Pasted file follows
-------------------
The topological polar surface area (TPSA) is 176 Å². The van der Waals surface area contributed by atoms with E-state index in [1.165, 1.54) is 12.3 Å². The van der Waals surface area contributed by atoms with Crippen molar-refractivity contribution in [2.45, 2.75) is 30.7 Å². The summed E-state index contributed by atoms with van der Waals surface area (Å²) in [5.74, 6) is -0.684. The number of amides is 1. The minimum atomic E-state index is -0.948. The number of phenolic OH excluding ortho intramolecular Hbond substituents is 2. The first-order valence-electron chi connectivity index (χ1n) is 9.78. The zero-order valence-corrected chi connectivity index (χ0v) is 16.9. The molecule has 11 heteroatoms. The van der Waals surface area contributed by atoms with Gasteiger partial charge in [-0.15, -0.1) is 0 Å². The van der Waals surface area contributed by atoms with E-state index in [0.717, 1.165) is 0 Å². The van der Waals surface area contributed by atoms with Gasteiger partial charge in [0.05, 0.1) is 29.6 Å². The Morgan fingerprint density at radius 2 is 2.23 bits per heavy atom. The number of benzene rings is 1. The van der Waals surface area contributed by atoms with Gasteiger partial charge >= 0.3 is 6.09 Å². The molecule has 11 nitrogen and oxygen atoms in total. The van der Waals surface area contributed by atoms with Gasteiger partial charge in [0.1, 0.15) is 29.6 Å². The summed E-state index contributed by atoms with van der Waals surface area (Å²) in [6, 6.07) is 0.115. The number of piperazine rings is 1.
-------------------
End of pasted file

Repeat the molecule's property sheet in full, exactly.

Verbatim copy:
The topological polar surface area (TPSA) is 176 Å². The van der Waals surface area contributed by atoms with E-state index in [1.165, 1.54) is 12.3 Å². The van der Waals surface area contributed by atoms with Crippen molar-refractivity contribution in [2.45, 2.75) is 30.7 Å². The summed E-state index contributed by atoms with van der Waals surface area (Å²) in [5.74, 6) is -0.684. The number of amides is 1. The minimum atomic E-state index is -0.948. The number of phenolic OH excluding ortho intramolecular Hbond substituents is 2. The first-order valence-electron chi connectivity index (χ1n) is 9.78. The zero-order valence-corrected chi connectivity index (χ0v) is 16.9. The molecule has 11 heteroatoms. The van der Waals surface area contributed by atoms with Gasteiger partial charge in [-0.15, -0.1) is 0 Å². The van der Waals surface area contributed by atoms with E-state index in [0.717, 1.165) is 0 Å². The van der Waals surface area contributed by atoms with Gasteiger partial charge in [0.05, 0.1) is 29.6 Å². The Morgan fingerprint density at radius 2 is 2.23 bits per heavy atom. The number of benzene rings is 1. The van der Waals surface area contributed by atoms with Gasteiger partial charge >= 0.3 is 6.09 Å². The molecule has 11 nitrogen and oxygen atoms in total. The van der Waals surface area contributed by atoms with Gasteiger partial charge in [0.1, 0.15) is 29.6 Å². The summed E-state index contributed by atoms with van der Waals surface area (Å²) in [6, 6.07) is 0.115. The number of piperazine rings is 1.